"Saunders' early dealings with the unpredictable 'Sheed are another source of optimism. The coach insists he's not exaggerating a bit when he compares 'Sheed's skill set to Kevin Garnett's -- "very similar," Saunders said -- and 'Sheed appeared to be rather giddy during the two days spent with the Pistons.

'Sheed shed 20 pounds in the offseason, played with more pep than anyone else in Detroit's exhibition opener and looked as though he's spearheading the vets' Welcome Flip campaign."

Since our game 7 loss to San Antonio, I have been convinced the Pistons need to find another scoring option. However, if 'Sheed can stay out of foul trouble and become the scorer he was in Portland, this will solve many of the offensive problems that have plagued the Pistons over the last few years.

I'm certainly excited about the upcoming season. Now to find a way to watch the games over the internet. Any ideas?

Check out this piece that compares evolutionists with Marxists...

"They display the same hermetic materialism, the same desire to suppress dissent by the application of centralized governmental power, the same weird hostility to religion. They do not say, “I think Christianity is nonsense and will therefore ignore it,” but rather “These ideas shall not be permitted.” The justification often is pseudo-constitutional: “the separation of church and state.” Neither the phrase nor the idea is found in the Constitution."

Of course nobody likes to be told that they're wrong. However, the problem with the dogmatic followers of evolution is that they actually hide behind faulty science, while ignoring the scientific method they claim to uphold.

Thursday, October 20, 2005


I do what I want! I drink! I smoke! I sleep in the garage!

This was the float constructed by Agricultural Minister, Curious George for the 2005 October Day Parade. Posted by Picasa

Another October Day has come and gone, and this year the monkeys are a bit frightened. We just got back from Sir Huggs-A-Lot's Fireworks Republican Spectacular. Of course it didn't quite go as planned. Leading up to today, Huggs-A-Lot had been trying to convince me to let him play with matches. I of course told him no. So today, when it was finally time to set off the fireworks he finally got his monkey paws on the matches. After all, how much damage can the little guy do under my supervision?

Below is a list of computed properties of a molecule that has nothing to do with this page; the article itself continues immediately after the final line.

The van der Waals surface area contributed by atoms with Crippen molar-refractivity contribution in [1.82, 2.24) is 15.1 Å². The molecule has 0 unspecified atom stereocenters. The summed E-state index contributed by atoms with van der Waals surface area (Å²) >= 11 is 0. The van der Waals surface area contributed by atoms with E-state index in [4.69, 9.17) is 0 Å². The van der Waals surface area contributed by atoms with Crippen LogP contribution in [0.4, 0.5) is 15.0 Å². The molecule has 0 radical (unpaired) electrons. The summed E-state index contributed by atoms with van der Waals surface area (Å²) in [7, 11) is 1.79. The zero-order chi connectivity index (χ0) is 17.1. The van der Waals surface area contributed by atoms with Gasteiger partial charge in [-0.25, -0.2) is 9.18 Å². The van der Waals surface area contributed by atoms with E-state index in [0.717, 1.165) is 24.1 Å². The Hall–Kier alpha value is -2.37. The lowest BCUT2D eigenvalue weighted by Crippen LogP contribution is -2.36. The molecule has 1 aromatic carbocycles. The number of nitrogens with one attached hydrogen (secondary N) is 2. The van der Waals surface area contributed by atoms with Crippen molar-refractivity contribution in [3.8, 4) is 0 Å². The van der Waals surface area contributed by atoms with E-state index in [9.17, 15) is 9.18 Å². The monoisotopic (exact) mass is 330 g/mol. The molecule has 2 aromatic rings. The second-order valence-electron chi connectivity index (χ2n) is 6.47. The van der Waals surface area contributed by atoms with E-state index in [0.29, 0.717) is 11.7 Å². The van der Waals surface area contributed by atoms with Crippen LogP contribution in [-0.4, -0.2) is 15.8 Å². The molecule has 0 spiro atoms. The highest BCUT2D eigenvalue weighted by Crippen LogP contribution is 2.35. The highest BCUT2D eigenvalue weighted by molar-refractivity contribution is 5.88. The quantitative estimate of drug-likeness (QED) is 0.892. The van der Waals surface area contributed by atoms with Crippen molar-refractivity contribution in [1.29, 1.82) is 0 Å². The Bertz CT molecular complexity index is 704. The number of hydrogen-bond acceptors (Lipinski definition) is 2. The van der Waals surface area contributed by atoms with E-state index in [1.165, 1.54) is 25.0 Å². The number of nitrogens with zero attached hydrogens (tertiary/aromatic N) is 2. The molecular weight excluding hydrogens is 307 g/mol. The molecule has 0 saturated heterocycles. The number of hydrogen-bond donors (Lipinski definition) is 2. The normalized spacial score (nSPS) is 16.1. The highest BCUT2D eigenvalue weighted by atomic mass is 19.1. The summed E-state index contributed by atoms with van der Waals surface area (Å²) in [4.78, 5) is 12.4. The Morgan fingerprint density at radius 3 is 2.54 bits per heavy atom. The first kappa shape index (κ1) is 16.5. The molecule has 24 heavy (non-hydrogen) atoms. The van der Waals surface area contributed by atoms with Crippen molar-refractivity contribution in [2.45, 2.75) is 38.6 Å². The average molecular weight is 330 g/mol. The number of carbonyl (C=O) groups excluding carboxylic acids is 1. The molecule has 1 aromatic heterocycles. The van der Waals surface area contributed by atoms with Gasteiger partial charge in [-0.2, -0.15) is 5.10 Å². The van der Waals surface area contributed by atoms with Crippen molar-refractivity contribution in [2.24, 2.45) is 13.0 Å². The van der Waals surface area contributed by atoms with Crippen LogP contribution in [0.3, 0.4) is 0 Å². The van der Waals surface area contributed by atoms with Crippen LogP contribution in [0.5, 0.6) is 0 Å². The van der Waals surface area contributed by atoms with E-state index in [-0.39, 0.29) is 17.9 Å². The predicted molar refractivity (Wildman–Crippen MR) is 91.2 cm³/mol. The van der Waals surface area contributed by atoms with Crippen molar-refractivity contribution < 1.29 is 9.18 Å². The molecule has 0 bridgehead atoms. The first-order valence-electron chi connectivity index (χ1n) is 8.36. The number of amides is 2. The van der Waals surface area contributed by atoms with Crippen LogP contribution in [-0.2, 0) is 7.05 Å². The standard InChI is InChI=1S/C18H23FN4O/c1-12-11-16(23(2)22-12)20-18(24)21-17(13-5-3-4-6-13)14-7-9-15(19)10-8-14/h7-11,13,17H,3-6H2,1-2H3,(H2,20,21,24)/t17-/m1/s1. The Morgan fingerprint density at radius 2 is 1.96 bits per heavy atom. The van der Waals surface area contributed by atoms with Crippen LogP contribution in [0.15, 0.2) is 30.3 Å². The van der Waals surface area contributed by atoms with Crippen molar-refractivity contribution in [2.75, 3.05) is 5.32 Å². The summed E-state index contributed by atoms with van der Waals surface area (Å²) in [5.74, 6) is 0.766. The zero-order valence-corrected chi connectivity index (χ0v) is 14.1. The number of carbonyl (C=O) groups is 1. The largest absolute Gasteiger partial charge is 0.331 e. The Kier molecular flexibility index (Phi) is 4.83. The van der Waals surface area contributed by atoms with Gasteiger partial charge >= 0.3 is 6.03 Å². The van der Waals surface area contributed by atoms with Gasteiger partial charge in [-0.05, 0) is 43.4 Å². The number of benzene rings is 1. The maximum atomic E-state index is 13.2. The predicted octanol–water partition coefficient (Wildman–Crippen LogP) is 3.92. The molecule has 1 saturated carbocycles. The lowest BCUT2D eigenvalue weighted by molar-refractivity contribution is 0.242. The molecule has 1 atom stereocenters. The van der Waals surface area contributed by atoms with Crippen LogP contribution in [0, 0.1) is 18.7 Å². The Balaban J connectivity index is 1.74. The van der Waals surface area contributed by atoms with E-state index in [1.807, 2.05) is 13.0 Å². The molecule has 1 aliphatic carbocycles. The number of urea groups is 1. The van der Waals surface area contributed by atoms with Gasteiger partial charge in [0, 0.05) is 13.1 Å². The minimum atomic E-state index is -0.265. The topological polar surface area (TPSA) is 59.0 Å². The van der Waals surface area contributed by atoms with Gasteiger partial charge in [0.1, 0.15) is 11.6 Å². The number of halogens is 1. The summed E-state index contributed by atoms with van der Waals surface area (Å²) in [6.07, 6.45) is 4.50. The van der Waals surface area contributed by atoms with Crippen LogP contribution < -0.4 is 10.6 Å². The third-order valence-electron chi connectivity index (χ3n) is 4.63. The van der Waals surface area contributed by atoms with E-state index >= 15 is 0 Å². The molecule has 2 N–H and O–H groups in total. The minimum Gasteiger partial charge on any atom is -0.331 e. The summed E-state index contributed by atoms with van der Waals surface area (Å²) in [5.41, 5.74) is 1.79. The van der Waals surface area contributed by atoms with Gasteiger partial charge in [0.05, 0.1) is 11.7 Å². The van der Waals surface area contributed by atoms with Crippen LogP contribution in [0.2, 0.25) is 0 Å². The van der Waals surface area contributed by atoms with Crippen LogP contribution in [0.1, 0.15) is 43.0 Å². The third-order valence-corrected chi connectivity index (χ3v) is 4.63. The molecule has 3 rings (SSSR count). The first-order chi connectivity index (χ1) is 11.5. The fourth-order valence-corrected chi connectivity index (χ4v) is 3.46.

Apparently quite a bit. Immediately, Huggs-A-Lot began lighting matches and tossing them in the air. Most landed harmlessly on the ground to the oohs and ahhs (and even a few gasps) of the rest of the Republic. He was dancing around to Europe's "Final Countdown" and I just figured this was part of the show. However, when one of the matches landed on Melvin Thornton, once again it was pandamonium. Melvin began screeching, weeping, and throwing feces. Monkeys began scrambling this way and that while lit matches were raining down everywhere. One even landed in the dumpster by my apartment, igniting a massive pyre of trash. At this point, Mr. Mojo quickly thanked everybody for coming out including "Mr. Pinchy" of Germany and ran back inside. As the firetrucks came (for the second year in a row), I found the monkeys cowering under the bed. As for "Mr. Pinchy," after refusing to neither give him my spare bottles and cans nor access to my apartment, I gave him a MARTA token and pointed him towards the subway after explaining, our Republic has no need for an unemployed chancellor.

Earlier, I had my anual sitdown with Paddington. Here is what he had to say about the parade down Peachtree Dunwoody...

"Parade fun! Mojo great leader. Mojo say "Long live Republic!" Paddington still say "Long live Republic!" Repbulic good to Paddington. Paddington like stove and Miss Allison. Republic Paddington friend number three. THREE! THREE! Paddington watch happy parade. Paddington wave to Mr. Mojo. Mr. Mojo wave back. He be, he be, he be Paddington's most favorite feel officer king in the whole world! Paddington wave to Lord Grumpington's missiles. Missiles no wave back. Paddington get candy from Lady Sassafrass. Paddington miss Stove at Parade. *sad face* Paddington want Miss Allison be parade." *sad face*